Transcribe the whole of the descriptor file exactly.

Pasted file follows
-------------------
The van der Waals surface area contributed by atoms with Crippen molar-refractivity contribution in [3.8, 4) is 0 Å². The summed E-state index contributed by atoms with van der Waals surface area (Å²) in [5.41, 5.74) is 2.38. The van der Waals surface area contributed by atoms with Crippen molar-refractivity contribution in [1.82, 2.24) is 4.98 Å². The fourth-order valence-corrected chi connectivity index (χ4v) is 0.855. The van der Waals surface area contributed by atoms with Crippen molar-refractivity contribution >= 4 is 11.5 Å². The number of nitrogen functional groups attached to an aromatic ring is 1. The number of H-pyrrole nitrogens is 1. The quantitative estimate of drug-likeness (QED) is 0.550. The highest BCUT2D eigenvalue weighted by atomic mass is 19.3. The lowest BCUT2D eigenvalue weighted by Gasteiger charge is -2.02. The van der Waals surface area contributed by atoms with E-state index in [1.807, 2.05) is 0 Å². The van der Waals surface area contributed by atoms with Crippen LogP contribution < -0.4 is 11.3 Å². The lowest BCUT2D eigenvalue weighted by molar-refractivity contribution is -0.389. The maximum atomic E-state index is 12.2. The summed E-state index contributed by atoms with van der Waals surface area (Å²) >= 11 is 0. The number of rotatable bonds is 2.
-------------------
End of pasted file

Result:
The van der Waals surface area contributed by atoms with Crippen molar-refractivity contribution in [3.8, 4) is 0 Å². The summed E-state index contributed by atoms with van der Waals surface area (Å²) in [5.41, 5.74) is 2.38. The van der Waals surface area contributed by atoms with Crippen molar-refractivity contribution in [1.82, 2.24) is 4.98 Å². The fourth-order valence-corrected chi connectivity index (χ4v) is 0.855. The van der Waals surface area contributed by atoms with Crippen molar-refractivity contribution >= 4 is 11.5 Å². The number of nitrogen functional groups attached to an aromatic ring is 1. The number of H-pyrrole nitrogens is 1. The quantitative estimate of drug-likeness (QED) is 0.550. The highest BCUT2D eigenvalue weighted by atomic mass is 19.3. The lowest BCUT2D eigenvalue weighted by Gasteiger charge is -2.02. The van der Waals surface area contributed by atoms with E-state index in [1.807, 2.05) is 0 Å². The van der Waals surface area contributed by atoms with Crippen LogP contribution < -0.4 is 11.3 Å². The lowest BCUT2D eigenvalue weighted by molar-refractivity contribution is -0.389. The maximum atomic E-state index is 12.2. The summed E-state index contributed by atoms with van der Waals surface area (Å²) >= 11 is 0. The number of rotatable bonds is 2.